Gem News International Gems & Gemology, Fall 2013, Vol. 49, No. 3

Unusual Epigenetic Malachite Discs in Quartz

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Figure 1. This 52.99 ct freeform cabochon of rock crystal quartz, reportedly from Brazil, contained several epigenetic discs of malachite. Photo by Robison McMurtry.
When mineral-rich fluids become trapped in open cracks and evaporate, they can leave behind epigenetic mineral precipitates. These epigenetic mineral deposits are fairly common in gem materials, usually taking the form of brownish iron oxide staining in cracks. These deposits are often a nuisance, impairing the potential beauty of the finished gem, but occasionally they contribute vibrant colors with interesting geometric shapes, such as inclusions of pyrite trapped in cracks in quartz.

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Figure 2. These radial discs of epigenetic malachite were trapped within cracks of rock crystal quartz. Photomicrograph by Nathan Renfro; shadowed illumination, field of view 2.15 mm.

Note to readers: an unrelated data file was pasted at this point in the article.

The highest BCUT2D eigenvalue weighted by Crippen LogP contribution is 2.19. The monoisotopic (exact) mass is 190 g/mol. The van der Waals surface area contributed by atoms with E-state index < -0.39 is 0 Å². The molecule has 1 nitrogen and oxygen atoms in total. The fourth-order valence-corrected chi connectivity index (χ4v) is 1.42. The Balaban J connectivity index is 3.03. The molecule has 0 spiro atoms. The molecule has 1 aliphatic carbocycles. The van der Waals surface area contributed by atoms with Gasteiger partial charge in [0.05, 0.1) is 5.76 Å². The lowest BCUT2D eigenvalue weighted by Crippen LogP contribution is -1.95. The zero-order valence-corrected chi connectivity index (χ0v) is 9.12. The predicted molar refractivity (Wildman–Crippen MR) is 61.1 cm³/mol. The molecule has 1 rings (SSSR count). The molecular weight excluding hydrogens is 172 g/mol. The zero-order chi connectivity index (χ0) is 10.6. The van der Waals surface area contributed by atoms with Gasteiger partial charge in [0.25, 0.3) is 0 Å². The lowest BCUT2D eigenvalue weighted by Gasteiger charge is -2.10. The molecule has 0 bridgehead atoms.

An unusual freeform cabochon of rock crystal quartz (figure 1), obtained from Leonardo Silva Souto (Cosmos Gems, Teófilo Otoni, Brazil) and reportedly of Brazilian origin, was examined at GIA’s Carlsbad laboratory. The 52.99 ct stone contained several interesting inclusions of malachite (figure 2). These inclusions were obviously epigenetic, as they were confined within secondary cracks in the quartz host. This planar confinement caused the inclusions to grow outward after nucleating. The flattened discs were particularly interesting due to the vibrant interference colors visible in polarized light (figure 3), as well as their uniform structure. The identification of the inclusions and the host was confirmed by Raman spectroscopy.

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Figure 3. In polarized light, these malachite discs showed vibrant interference colors. Photomicrograph by Nathan Renfro; field of view 2.15 mm.
Malachite has been previously reported as a syngenetic inclusion in chalcedony and gypsum (e.g., E.J. Gübelin and J.I. Koivula, Photoatlas of Inclusions in Gemstones, ABC Edition, Zurich, 1986), but epigenetic malachite in quartz is rather uncommon. In this stone, the resulting vivid green color is an improvement over the otherwise ordinary, colorless quartz.

Nathan Renfro is lead analytical specialist of gem identification at GIA's laboratory in Carlsbad, California.